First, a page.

The familiar idiom “Sleep tight, don’t let the bed bugs bite” is resonating in the minds of people all over the country. Bed bugs are biting again, and in beds close to you.
The world’s largest pest control corporation, Terminix, reported in a May, 2011, press release an increase in bed bug cases across the U.S. So, too, the National Pest Management Association, which tallied a 70% increase in companies treating bed bug infestations since 2001. And the New York City Department of Housing Preservation and Development recorded an increase in bed bug complaints and violations from 15,069 in 2009 to 17,576 in 2010.
In St. Louis, Jay Everitt, staff entomologist at Pest Control, says that his company treated between 75–100 cases of bed bug infestations in 2010. Everitt predicts even more cases this year. His company has already treated nearly 100 cases so far this year, and summer is just beginning.
“Large bedbug infestations have been attributed to increased worldwide travel, altered insecticide management, and increased resistance to pesticides," wrote Christopher Lowe and Marc Romney, medical microbiologists at the Universities of Toronto and Ontario, respectively, in the June. 2011, issue of Emerging Infectious Diseases.
The Centers for Disease Control and Prevention (CDC) describe bed bugs (Cimex lectularius) as small, parasitic insects that live in cracks and crevices of homes, apartments, stores, or other dwellings. Entomologist Richard Houseman, an Associate Professor at the University of Missouri-Columbia, is more blunt, describing bed bugs as “blood-sucking cockroaches” and “hitchhikers” that cannot fly but rely on us to move them around.
Bed bugs can make homes under the edges of carpets, on the ends of curtains, in wall outlets, or any other dark, cool location, warns the CDC. These nocturnal parasites are attracted to CO2 gas, which is exhaled by humans and other animals. Bed bugs use CO2 to locate their victims during the night. Once the victim is found, the bed bugs attach to them, then suck their blood, says the CDC.
A fact sheet on bedbug.org.au, an online directory published by the Institute of Clinical Pathology and Medical Research in Sydney, Australia, explains that the feeding process begins with the bed bug injecting anesthetizing saliva to numb the area where they will suck, along with an anticoagulant to prevent the blood from clotting as they feed. The itching that’s associated with bed bug bites is usually due to the host’s allergic reaction to the saliva. Doctors prescribe an antihistamine and anti-itch cream for discomfort, reports the CDC.
Fortunately, bed bugs do not transmit diseases like ticks. According to the CDC, bed bug bites are more of an annoyance. Itching can cause the victim to lose sleep and even lead to secondary skin infections from excessive scratching.
Bed bugs can inhabit any type of dwelling, although they are mostly found in multi-unit apartment buildings, dorms and hotels, according to Purdue University’s Medical Entomology Department. Modern construction methods have facilitated the spread of bed bugs, since the bugs are able to travel from room to room via air ventilation ducts.
Everitt says that bed bugs die at 122 °F, a temperature high enough to kill the eggs, juveniles (nymph) and adults. When treating an infestation, the heat treatment is thermostatically controlled and maintained at 130–140 °F for at least two hours.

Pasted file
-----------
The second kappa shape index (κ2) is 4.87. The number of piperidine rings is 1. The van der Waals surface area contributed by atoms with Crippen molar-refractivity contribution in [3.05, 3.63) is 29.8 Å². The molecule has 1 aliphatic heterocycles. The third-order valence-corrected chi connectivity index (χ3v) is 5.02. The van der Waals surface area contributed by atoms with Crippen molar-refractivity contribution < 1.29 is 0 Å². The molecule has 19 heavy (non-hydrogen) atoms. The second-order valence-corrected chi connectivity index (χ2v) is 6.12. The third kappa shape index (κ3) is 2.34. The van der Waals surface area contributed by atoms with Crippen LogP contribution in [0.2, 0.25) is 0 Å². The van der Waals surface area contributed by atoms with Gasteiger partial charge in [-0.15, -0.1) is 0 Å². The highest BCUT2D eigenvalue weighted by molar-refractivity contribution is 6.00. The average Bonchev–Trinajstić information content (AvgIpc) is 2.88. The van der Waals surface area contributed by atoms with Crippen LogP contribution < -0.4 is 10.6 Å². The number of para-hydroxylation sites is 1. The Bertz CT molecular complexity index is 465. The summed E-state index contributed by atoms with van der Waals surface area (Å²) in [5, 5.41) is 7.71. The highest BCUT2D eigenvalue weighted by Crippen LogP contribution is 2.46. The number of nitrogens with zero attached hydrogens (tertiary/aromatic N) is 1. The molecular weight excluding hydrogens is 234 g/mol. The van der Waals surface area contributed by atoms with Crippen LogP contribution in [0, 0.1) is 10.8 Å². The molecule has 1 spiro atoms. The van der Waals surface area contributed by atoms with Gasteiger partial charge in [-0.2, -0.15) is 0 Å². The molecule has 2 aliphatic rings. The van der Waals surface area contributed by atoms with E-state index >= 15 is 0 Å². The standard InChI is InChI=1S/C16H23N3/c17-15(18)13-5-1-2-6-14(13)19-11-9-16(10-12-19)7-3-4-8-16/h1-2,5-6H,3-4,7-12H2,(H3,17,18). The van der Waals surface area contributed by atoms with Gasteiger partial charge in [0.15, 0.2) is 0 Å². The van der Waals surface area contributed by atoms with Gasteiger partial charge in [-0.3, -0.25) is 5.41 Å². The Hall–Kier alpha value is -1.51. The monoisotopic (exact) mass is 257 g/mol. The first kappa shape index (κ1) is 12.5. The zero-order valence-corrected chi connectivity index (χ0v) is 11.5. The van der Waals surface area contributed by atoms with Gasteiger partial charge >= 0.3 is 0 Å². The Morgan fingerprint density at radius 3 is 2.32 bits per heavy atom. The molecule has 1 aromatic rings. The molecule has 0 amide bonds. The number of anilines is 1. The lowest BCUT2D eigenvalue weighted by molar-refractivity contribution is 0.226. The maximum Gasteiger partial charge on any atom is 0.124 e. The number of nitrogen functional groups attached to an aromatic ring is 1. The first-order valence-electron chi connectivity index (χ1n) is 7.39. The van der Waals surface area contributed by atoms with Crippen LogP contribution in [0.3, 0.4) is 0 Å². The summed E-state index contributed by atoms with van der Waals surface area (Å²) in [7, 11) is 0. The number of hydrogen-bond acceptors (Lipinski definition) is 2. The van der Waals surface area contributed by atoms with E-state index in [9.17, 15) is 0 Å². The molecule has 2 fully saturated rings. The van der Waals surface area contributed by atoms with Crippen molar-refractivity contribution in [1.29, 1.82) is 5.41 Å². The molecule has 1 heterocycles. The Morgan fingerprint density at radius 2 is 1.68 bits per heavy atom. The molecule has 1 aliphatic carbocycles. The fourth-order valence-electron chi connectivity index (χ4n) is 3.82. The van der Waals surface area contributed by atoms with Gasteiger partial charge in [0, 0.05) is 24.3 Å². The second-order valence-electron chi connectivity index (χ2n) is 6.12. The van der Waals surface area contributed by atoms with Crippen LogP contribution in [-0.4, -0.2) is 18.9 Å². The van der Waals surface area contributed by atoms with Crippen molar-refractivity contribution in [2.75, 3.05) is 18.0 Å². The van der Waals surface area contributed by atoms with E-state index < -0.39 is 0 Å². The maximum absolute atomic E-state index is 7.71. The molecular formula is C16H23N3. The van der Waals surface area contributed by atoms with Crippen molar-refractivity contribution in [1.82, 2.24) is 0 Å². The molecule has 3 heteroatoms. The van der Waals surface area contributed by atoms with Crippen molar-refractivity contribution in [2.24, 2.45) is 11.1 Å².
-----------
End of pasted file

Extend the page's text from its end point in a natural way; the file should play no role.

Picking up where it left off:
The typical treatment for bed bug infestations includes a combination of heat and chemicals, which Everitt labels a “double barreled approach.” Chemicals, like pyrethrenes and chlorosenapyr, which disrupt the central nervous system, and Delta Dust, which nicks the exoskeleton of the bed bugs, says Everitt. Proper treatment for bed bug infestation can range between $500–1000.
Many companies also employ bed bug sniffing canines to help snuff out these pesky critters. Bed bugs give off a distinct odor, which the dogs are trained to recognize. Dogs are used before treatment to confirm the presence of live bed bugs and after treatment to confirm their absence. Bed bug sniffing canines are able to locate the bugs to 98% accuracy, according to a study by Margie Pfiester and other researchers from the University of Florida’s Department of Entomology that was published in the August 2008 Journal of Economic Entomology.
As many people consider traveling this summer, there are certain precautions that can be taken to avoid picking up these blood-sucking hitchhikers. Houseman encourages travelers to use a flashlight to inspect the edges of mattresses and baseboards in hotels. He also suggests that travelers give their clothes a heat treatment by placing them in the dryer for at least 20 minutes after they return from vacation.
The American Society for Healthcare Environmental Services has several other suggestions for protecting your home against Bed bug infestations:
- Check your mattresses. Bed bugs like to hide out in the cool mattress and wait until night time to emerge for feeding.
- Purchase encasements for mattresses and boxsprings. Encasing prevents the bugs from moving into or out of the mattress or boxspring.
- Inspect incoming furniture. When you purchase furniture from other locations, especially used furniture, be sure to give it a thorough looking over.
- De-clutter your homes. Bed bugs look for any cool spot to rest during the day as they prepare to attack their hosts at night.
Thorough inspection and proper treatment by a pest control agency help ensure that we have a good night, sleep tight, and not let the bed bugs bite.
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